Technical improvements in CT scanners themselves have in fact permitted a reduction in radiation exposure per scan, but the ease and relatively low cost of such scans has led to a concomitant increase in the number of scans carried out every year, overshadowing the gains made by technology and leaving patients vulnerable.32
There is also simply old-fashioned resistance to change. Most hospitals now use digital radiographic equipment, which makes images with similar technology to the digital camera in your smart phone. The newer equipment can make images with much lower X-ray doses, but few radiology departments have bothered to take advantage of that.16 Instead, they have simply continued to use the outdated protocols and high radiation levels needed to expose old-fashioned X-ray film. Studies show that substantial reductions in X-ray intensity are possible, which not only don’t reduce image quality, but in fact enhance it.33
Radiologists also put pressure on the poorly paid technologists who perform the actual tests, wanting the highest-quality images the first time a patient goes through the scanner. This results in routine use of higher-than-necessary doses of radiation to achieve a sharp image—even though studies show that many CT scans can achieve good-quality studies with ultra-low radiation doses equivalent to a single chest X-ray.32,34-37
Sadly, and frighteningly, very recent studies reveal that radiology workers (physicians, including those in training, technologists, and others) have poor knowledge about radiation risks, with technologists (those who work daily directly with the equipment that generates X-rays) having the lowest knowledge level.38 These knowledge gaps led directly to a significant underestimation of radiation doses and cancer risks from the kinds of X-rays done on a routine basis.38
Consumers, at least, are beginning to push back, as seen by an article highlighting all these risks in Consumer Reports in 2015.39 But despite the considerable power of consumer groups, the medical establishment is always slow to change—and your options are limited in the meantime.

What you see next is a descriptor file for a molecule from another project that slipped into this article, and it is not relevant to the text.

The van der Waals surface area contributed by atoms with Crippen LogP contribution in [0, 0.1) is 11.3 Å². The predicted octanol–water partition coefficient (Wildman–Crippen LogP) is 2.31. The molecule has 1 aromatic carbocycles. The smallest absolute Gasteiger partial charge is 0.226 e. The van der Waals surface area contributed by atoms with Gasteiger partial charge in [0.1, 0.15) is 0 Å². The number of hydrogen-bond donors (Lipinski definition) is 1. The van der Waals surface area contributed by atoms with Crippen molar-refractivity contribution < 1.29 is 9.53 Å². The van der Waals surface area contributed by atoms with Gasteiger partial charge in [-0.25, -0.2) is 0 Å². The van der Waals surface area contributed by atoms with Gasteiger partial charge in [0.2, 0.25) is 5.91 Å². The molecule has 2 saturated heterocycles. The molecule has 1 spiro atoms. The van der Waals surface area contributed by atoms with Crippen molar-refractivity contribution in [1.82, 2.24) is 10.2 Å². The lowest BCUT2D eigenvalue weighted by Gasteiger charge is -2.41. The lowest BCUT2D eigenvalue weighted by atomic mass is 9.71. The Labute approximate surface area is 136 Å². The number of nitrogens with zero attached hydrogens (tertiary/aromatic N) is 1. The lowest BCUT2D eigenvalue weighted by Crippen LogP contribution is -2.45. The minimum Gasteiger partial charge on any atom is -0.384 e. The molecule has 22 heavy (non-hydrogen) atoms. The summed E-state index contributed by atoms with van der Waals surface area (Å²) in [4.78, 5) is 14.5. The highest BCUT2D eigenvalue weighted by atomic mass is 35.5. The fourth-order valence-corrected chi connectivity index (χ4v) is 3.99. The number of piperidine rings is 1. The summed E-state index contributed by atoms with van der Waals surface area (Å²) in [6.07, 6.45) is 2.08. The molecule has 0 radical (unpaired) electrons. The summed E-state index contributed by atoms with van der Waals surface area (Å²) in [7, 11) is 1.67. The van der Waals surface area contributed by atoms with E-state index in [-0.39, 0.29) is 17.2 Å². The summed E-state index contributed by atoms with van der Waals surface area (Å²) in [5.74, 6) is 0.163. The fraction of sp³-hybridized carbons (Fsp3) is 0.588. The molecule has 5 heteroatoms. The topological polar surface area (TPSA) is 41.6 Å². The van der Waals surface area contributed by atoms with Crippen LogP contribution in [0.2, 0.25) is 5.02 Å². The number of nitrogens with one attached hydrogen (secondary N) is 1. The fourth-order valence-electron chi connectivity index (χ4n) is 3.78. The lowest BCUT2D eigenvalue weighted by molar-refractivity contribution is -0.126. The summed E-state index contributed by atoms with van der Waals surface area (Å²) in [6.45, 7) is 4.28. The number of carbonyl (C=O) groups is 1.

You can and should ask that the lowest possible radiation dose be used when you must undergo a CT scan or other ionizing radiation-producing test, but that can be a difficult task for most of us not versed in medical terminology, and not understanding the multiple layers of decision-making in a large hospital or medical center.
Rather than skipping a potentially lifesaving test, and in addition to standing up for your own safety at the radiology suite, you can be nutritionally prepared ahead of time by loading your body with three specific nutrients known to be capable of mitigating the damage from ionizing radiation: lemon balm, ginkgo biloba, and spirulina.
The use of medical imaging technology, especially CT scans, enables doctors to noninvasively see injuries and diseases deep inside our bodies. But that same technology brings with it a serious threat: ionizing radiation.
A recent study showed a single CT scan in youth can increase one’s long-term risk for subsequent cancer by 24%.
Fortunately, specific nutrients with complementary actions may help provide protection against radiation ahead of time. Lemon balm extract prevents formation of dangerous reactive chemicals formed by ionizing radiation exposure, ginkgo biloba extract protects DNA from cancer-causing damage, and spirulina extract supports bone marrow and its production of vital blood cells.
If you need to undergo a CT scan or other potent source of ionizing radiation, start supplementing with these three protective ingredients one to three times daily for five days prior to the scan and for a minimum of five days afterwards. They are now available in a combination formula for consumer convenience.